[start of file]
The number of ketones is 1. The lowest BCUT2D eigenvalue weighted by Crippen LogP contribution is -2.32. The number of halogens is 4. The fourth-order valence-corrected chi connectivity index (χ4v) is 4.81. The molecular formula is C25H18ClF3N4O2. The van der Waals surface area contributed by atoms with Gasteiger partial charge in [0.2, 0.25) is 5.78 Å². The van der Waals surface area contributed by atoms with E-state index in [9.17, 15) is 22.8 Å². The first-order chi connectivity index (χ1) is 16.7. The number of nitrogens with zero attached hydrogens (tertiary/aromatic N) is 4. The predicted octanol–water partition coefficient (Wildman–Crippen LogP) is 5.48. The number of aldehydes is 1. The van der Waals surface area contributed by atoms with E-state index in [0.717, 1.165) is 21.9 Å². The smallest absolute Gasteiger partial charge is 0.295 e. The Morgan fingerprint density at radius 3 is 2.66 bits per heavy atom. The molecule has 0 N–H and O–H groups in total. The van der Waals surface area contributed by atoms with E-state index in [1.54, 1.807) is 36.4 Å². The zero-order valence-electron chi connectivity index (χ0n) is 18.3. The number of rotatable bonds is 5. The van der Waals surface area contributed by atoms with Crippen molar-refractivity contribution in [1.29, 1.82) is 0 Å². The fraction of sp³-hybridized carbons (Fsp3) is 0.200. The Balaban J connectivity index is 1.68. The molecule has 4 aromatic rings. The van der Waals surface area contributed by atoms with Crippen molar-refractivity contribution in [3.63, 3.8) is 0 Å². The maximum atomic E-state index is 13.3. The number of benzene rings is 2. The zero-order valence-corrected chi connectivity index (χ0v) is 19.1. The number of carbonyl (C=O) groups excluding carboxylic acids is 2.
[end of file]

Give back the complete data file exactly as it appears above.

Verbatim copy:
The number of ketones is 1. The lowest BCUT2D eigenvalue weighted by Crippen LogP contribution is -2.32. The number of halogens is 4. The fourth-order valence-corrected chi connectivity index (χ4v) is 4.81. The molecular formula is C25H18ClF3N4O2. The van der Waals surface area contributed by atoms with Gasteiger partial charge in [0.2, 0.25) is 5.78 Å². The van der Waals surface area contributed by atoms with E-state index in [9.17, 15) is 22.8 Å². The first-order chi connectivity index (χ1) is 16.7. The number of nitrogens with zero attached hydrogens (tertiary/aromatic N) is 4. The predicted octanol–water partition coefficient (Wildman–Crippen LogP) is 5.48. The number of aldehydes is 1. The van der Waals surface area contributed by atoms with E-state index in [0.717, 1.165) is 21.9 Å². The smallest absolute Gasteiger partial charge is 0.295 e. The Morgan fingerprint density at radius 3 is 2.66 bits per heavy atom. The molecule has 0 N–H and O–H groups in total. The van der Waals surface area contributed by atoms with E-state index in [1.54, 1.807) is 36.4 Å². The zero-order valence-electron chi connectivity index (χ0n) is 18.3. The number of rotatable bonds is 5. The van der Waals surface area contributed by atoms with Crippen molar-refractivity contribution in [1.29, 1.82) is 0 Å². The fraction of sp³-hybridized carbons (Fsp3) is 0.200. The Balaban J connectivity index is 1.68. The molecule has 4 aromatic rings. The van der Waals surface area contributed by atoms with Crippen molar-refractivity contribution in [3.63, 3.8) is 0 Å². The maximum atomic E-state index is 13.3. The number of benzene rings is 2. The zero-order valence-corrected chi connectivity index (χ0v) is 19.1. The number of carbonyl (C=O) groups excluding carboxylic acids is 2.